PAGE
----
July 11, 1919

On the afternoon of the Fourth, three prisoners confined in the County Jail attempted to make their escape. The prisoners are Walter Sprow, Edwin Shoemaker and Dewey Siebert, the first named being charged with stealing an automobile, the second is charged with nonsupport, while the third was arrested for stealing chickens. Sheriff Lammers and family had gone to Leipsic to spend the afternoon, and left alone in the jail the prisoners started to work with tools they had secured and secreted in the jail. The alarm was given by Francis Heckford, who heard pounding in the jail, notified Deputy Miller. Upon his arrival he found they had chiseled around the bricks and had one removed from the inner wall and would soon have had an aperture through to the outer wall. It is not known how they secured the chisel, but they had broken a chair and was using the arm for a hammer. From one of the rounds of the chair and a safety razor blade they had fastened a knife , to be used no doubt, in defending themselves. Upon discovering the damage to the walls, the prisoners were locked in the inner corridor from which they could not hope to escape.

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Last week one of the oldest buildings in Ottawa was torn down. It was located on the north side of what is now Main Street between what is now Elm and Perry Streets and was built by John Cox and for a number of years occupied as a store. It was a log structure with thirty foot frontage, and built about the year 1835, and was many years ago sided with boards. The logs used in its construction were hewed and squared , some being a foot square and the timber was of walnut and oak, and is still in a good state of preservation although 84 years have passed since it was put in the building. The old building was bought by two Glandorf men who tore it down in order to use the timber for other purposes. The building now used as the Marble Woks was also built of logs some few years previous and was first occupied by Michael Row as a tavern, which was widely known up to but a short number of years ago.

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Edwin Drerup, the eight year old son of August Drerup met with a peculiar and painful accident on last Saturday afternoon. He was in the hay field with his father, when they noticed a storm approaching and the youngster ran for shelter under the hay wagon. When near the wagon, a whirlwind caught the boy and threw him violently to the ground and also over turned the wagon, tossing the hay rack across the fence. When the boy was reached by his father he was found to be unconscious and bleeding from the right ear, which upon examination was found to have the ear drum ruptured. He remained in a semi-comatose condition until Monday morning, and remembers nothing of the accident except that of being thrown violently to the ground.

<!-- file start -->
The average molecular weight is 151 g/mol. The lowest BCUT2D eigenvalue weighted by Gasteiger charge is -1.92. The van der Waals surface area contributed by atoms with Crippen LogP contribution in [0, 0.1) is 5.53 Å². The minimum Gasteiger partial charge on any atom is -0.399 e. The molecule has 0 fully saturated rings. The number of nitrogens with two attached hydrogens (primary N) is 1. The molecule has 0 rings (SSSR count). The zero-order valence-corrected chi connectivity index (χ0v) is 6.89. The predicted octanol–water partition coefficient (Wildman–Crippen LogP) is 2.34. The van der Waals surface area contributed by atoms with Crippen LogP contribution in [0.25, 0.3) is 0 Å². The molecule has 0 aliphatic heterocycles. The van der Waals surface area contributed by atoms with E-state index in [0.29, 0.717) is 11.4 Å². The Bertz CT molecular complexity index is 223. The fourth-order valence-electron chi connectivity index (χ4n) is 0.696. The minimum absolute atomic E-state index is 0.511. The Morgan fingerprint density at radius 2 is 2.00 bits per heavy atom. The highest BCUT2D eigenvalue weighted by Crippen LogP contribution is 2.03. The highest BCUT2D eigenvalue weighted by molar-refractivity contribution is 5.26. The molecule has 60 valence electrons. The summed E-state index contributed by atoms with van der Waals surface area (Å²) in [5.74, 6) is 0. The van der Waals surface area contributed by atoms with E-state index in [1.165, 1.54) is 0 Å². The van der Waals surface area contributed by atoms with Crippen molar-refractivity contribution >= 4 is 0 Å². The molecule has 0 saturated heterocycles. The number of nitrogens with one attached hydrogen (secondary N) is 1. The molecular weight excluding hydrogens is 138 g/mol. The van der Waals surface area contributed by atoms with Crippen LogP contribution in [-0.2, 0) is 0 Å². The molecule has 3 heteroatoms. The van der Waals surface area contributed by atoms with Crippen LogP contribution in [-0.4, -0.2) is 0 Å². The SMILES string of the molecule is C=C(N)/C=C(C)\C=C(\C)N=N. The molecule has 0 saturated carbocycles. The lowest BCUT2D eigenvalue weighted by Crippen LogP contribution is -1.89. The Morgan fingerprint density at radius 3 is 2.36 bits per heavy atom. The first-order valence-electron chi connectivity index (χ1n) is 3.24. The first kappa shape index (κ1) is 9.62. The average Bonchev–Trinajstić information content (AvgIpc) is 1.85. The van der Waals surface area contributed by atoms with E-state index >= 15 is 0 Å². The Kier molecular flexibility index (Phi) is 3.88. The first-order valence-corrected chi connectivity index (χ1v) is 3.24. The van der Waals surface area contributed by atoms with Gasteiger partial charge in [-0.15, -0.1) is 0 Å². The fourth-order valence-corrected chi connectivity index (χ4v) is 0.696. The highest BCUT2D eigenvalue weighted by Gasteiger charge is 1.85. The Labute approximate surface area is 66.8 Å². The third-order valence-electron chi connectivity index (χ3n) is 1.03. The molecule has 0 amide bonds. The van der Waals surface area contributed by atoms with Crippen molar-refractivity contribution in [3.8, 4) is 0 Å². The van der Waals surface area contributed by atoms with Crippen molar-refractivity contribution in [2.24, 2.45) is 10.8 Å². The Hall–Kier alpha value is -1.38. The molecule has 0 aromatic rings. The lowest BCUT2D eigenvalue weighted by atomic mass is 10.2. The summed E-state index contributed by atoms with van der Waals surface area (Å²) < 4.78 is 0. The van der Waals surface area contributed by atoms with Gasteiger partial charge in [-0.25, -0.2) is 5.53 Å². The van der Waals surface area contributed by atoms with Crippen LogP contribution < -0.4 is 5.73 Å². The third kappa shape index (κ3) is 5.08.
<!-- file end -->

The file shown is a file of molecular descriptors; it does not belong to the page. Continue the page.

July 14, 1944

Frank Studenka, Jr., a former resident of north of Ft. Jennings, and son of Frank Studenka, of Delphos, was killed in action in France on June ninth according to a telegram received by his father from the War Department early this week. Pfc. Studenka was born in Czechoslovakia and came to America with his parents in 1927. He was thirty-five years of age and had resided on a farm six miles north of Ft. Jennings prior to entering the armed services. He was in the Airborne Division of the U. S. Army Air Corps and served in the glider unit. He had been overseas for a year and served in the North African campaign and later fought in Italy. He was transferred to North Ireland and then to England. He is survived by his father and the following brothers and sisters, Joseph, of Flint, Mich.; John, of Ft. Jennings; Charles, in the Air Corps at Greenville, Miss.; Louis, of Delphos, Steve, of Ft. Wayne, and Mrs. Anna Yuetsi of Van Wert.

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Thieves took ten “I” beams from the site of the Hedrick bridge on U. S. route 224, west of Kalida, over the week-end state highway officials reported to Sheriff Potts, Monday. The steel beams were to have been used in the repair of the bridge which collapsed over a year ago into the Auglaize river. A span of the Waterville bridge is being removed to this county to replace the fallen structure. It was part of the former span that has been stolen. The western span of the bridge remained intact when the bridge collapsed and can be repaired for future use. Officials are unable to state when the bridge will be repaired and the highway opened for traffic.

July 10, 1969

Three Putnam County residents were slightly injured in a head-on collision on route 65 about one-half mile north of Cairo at 4:20 p.m. Wednesday. Mr. and Mrs. Fred Buescher, Ottawa, and Jean Wreede, Columbus Grove, were taken to Lima St. Rita’s hospital for treatment and released. Mr. Buescher received a head laceration, and Mrs. Buescher body bruises. Miss Wreede also had body bruises. Highway patrolmen from Lima said that Miss Wreede was southbound and pulled out to pass another car and drove into the path of the car driven by Mrs. Buescher. Extensive damage was done to the cars.

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Ottawa-Glandorf took a firm hold on first place in the Putnam County Acme League last Thursday night with an 8-3 victory over Leipsic behind the five-hit pitching of Gary Leatherman.

July 13, 1994

A July 7 barn fire south of Ottawa caused over $30,000 in damages and is still under investigation according to Ottawa Fire Department Chief Bert Diemer. No one was injured during the fire at the Jack Mead residence at 14392 Rd. 8-N. The barn which was on fire collapsed, a 1993 car was destroyed and about $8,000 to $10,000 in damages occurred to the owners house siding as a result of the blaze. Although still under investigation, fire officials believe the fire started in the loft of the barn.